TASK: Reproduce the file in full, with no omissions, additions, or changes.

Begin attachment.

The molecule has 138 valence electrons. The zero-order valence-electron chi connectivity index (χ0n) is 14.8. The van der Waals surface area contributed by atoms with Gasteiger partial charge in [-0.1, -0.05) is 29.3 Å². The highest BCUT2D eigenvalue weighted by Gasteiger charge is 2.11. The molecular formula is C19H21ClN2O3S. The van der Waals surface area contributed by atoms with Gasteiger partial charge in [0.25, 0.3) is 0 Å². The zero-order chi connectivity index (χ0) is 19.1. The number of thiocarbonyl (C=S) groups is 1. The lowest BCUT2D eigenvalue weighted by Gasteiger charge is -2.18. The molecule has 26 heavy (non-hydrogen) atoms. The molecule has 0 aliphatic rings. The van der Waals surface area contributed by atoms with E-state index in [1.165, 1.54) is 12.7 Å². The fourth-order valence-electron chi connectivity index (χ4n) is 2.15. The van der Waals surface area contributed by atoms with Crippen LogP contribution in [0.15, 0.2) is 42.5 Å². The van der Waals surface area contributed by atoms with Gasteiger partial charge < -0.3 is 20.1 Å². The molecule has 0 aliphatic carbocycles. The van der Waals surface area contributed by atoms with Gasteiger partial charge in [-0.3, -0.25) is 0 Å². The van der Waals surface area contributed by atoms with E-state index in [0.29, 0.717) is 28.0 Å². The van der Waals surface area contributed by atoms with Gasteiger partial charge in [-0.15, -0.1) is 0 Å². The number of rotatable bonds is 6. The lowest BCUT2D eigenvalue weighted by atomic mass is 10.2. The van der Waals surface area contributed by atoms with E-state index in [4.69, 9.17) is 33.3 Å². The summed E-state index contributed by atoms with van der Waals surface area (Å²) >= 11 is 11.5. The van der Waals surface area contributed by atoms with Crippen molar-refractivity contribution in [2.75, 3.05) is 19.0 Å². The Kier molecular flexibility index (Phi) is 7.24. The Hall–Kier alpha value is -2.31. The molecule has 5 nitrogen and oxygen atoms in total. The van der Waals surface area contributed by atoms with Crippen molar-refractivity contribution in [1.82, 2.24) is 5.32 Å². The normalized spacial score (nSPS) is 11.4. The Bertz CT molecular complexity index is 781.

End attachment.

The molecule has 138 valence electrons. The zero-order valence-electron chi connectivity index (χ0n) is 14.8. The van der Waals surface area contributed by atoms with Gasteiger partial charge in [-0.1, -0.05) is 29.3 Å². The highest BCUT2D eigenvalue weighted by Gasteiger charge is 2.11. The molecular formula is C19H21ClN2O3S. The van der Waals surface area contributed by atoms with Gasteiger partial charge in [0.25, 0.3) is 0 Å². The zero-order chi connectivity index (χ0) is 19.1. The number of thiocarbonyl (C=S) groups is 1. The lowest BCUT2D eigenvalue weighted by Gasteiger charge is -2.18. The molecule has 26 heavy (non-hydrogen) atoms. The molecule has 0 aliphatic rings. The van der Waals surface area contributed by atoms with E-state index in [1.165, 1.54) is 12.7 Å². The fourth-order valence-electron chi connectivity index (χ4n) is 2.15. The van der Waals surface area contributed by atoms with Crippen LogP contribution in [0.15, 0.2) is 42.5 Å². The van der Waals surface area contributed by atoms with Gasteiger partial charge < -0.3 is 20.1 Å². The molecule has 0 aliphatic carbocycles. The van der Waals surface area contributed by atoms with Gasteiger partial charge in [-0.3, -0.25) is 0 Å². The van der Waals surface area contributed by atoms with E-state index in [0.29, 0.717) is 28.0 Å². The van der Waals surface area contributed by atoms with Gasteiger partial charge in [-0.15, -0.1) is 0 Å². The number of rotatable bonds is 6. The lowest BCUT2D eigenvalue weighted by atomic mass is 10.2. The van der Waals surface area contributed by atoms with E-state index in [4.69, 9.17) is 33.3 Å². The summed E-state index contributed by atoms with van der Waals surface area (Å²) >= 11 is 11.5. The van der Waals surface area contributed by atoms with Crippen molar-refractivity contribution in [2.75, 3.05) is 19.0 Å². The Kier molecular flexibility index (Phi) is 7.24. The Hall–Kier alpha value is -2.31. The molecule has 5 nitrogen and oxygen atoms in total. The van der Waals surface area contributed by atoms with Crippen molar-refractivity contribution in [1.82, 2.24) is 5.32 Å². The normalized spacial score (nSPS) is 11.4. The Bertz CT molecular complexity index is 781.